In 1975, the editors at High Times magazine assured their readers that;

“…taxing marijuana would be a major source of income for a tight-budgeted government. Once marijuana is decriminalized (about three years, maximum) a tremendous upsurge in marijuana usage will result as the paranoia vanishes. The staggering amount of marijuana traffic this will generate will create inevitable pressure to legalize dope entirely, grow it at home, and tax it.” (13)

The very next year, High Times reported that NORML director Keith Stroup “thinks decriminalization will be firmly established by 1980 and a regulatory system will inevitably be established within five to ten years.” (14)

In April of 1977, Mississippi became the first Southern State to decriminalize. It was only a $250 fine for a first offense of under-30 grams possession, but those who passed the law used it as an opportunity to pass draconian sentencing for over-30 gram possession and all other cannabis offenses. (15) Whenever US decrim was attempted on a national level, it was always in “Trojan Horse” form, with attached provisos such as the suspension of Habeas Corpus and 15 year sentences for being in possession of a “smuggled substance”, or the doubling of cultivation maximums, or mandatory minimums. (16) In an attempt to attract right-wing voters in the 1980 presidential election, Carter stopped talking about decrim and pushed through a model anti-paraphernalia law for each state to adopt. (17) The lesson of the Carter-era decrim effort was that unless you go all the way and fully regulate, smaller reforms can be watered-down and/or removed later on.

In Singapore, personal pot possession has been decriminalized since 1975. Cannabis “addicts”, though arrested, are not given “criminal status” – that are seen as “people with behavioral problems”. There is a mandatory death sentence for being found in possession of over 500 grams of cannabis, but 15 to 499 grams gets you the cane, and mandatory “treatment.” (18)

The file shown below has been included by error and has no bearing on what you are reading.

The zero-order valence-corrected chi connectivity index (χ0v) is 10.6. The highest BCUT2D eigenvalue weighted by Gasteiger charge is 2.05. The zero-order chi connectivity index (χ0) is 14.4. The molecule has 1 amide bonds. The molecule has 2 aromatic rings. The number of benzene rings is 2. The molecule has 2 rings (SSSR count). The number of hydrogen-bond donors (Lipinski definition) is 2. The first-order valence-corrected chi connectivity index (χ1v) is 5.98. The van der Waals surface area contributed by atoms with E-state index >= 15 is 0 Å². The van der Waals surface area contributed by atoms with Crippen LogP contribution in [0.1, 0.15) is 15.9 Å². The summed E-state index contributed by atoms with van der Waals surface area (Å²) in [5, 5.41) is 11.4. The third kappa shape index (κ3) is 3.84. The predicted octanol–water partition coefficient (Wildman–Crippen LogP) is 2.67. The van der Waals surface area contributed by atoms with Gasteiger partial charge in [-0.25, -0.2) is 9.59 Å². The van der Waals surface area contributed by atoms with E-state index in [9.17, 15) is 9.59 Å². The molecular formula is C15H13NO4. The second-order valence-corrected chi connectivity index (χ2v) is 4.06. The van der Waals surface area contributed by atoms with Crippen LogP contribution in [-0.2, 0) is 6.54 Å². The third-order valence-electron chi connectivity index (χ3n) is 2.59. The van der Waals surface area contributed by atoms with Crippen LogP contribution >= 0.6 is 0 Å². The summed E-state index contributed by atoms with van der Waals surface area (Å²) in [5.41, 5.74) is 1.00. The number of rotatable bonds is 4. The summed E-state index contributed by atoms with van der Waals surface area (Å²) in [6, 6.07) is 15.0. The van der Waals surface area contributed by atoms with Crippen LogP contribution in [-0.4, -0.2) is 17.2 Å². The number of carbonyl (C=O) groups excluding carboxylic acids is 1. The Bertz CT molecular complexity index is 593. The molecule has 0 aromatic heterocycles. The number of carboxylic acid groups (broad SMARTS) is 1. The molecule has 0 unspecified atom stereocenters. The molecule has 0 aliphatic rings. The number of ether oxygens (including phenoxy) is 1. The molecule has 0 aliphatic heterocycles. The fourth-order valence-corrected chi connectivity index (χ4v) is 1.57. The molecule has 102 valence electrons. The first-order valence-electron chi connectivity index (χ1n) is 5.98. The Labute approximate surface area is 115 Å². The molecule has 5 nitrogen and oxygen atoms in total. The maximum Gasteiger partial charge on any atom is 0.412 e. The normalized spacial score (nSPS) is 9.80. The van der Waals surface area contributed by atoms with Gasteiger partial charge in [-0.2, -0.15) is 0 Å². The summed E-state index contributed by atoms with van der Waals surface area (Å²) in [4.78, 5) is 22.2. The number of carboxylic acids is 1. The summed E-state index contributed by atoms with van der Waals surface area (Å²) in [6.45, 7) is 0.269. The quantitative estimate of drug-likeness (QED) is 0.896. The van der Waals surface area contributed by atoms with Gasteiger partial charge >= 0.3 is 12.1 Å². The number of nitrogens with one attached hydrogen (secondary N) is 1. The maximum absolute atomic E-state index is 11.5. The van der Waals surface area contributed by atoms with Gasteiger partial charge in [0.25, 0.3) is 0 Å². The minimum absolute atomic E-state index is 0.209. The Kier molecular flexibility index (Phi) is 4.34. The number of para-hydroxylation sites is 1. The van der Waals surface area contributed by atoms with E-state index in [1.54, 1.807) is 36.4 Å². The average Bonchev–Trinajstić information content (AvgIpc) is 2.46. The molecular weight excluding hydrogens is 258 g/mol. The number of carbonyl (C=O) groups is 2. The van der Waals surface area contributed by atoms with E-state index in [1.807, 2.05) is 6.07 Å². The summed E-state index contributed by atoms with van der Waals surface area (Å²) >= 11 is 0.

Mexico has a similarly deceptive form of decrim on the books. It contains Trojan Horse mandatory minimums – 10 months to 3 years – for more than 5,000 grams of cannabis. (19) Under these rules, most growers and dealers would have to do jail time. The state is anticipating such an increase in incarceration as a result of the bill that it is building 12 new prisons. (20) The new law stipulates there is no fine for under five grams of cannabis (an amount smaller than the average purchase) so long as the “addict” receives “education” or “treatment”. The bill was supported by Bush’s drug czar John Walters. (21)

Myth #4: Decriminalization in 11 US states led to a decrease in arrests in those states and/or a decrease in overall arrests in the whole country.

“Decriminalization would remove the consumer from the criminal justice system, and eliminate nearly 90% of the current marijuana arrests in my country.”
– Keith Stroup, “Beyond Prohibition: Legal Cannabis in Canada” May 8th, 2004

Facts #4: Cannabis arrests skyrocketed in the US immediately following 11 US states decriminalizing in the 1970’s. Arrests have skyrocketed in many places after decriminalizing cannabis such as Walworth County and New York City.

According to NORML USA, 30% of the US population live under some form of decrim. (22) According to a 2005 report commissioned by NORML;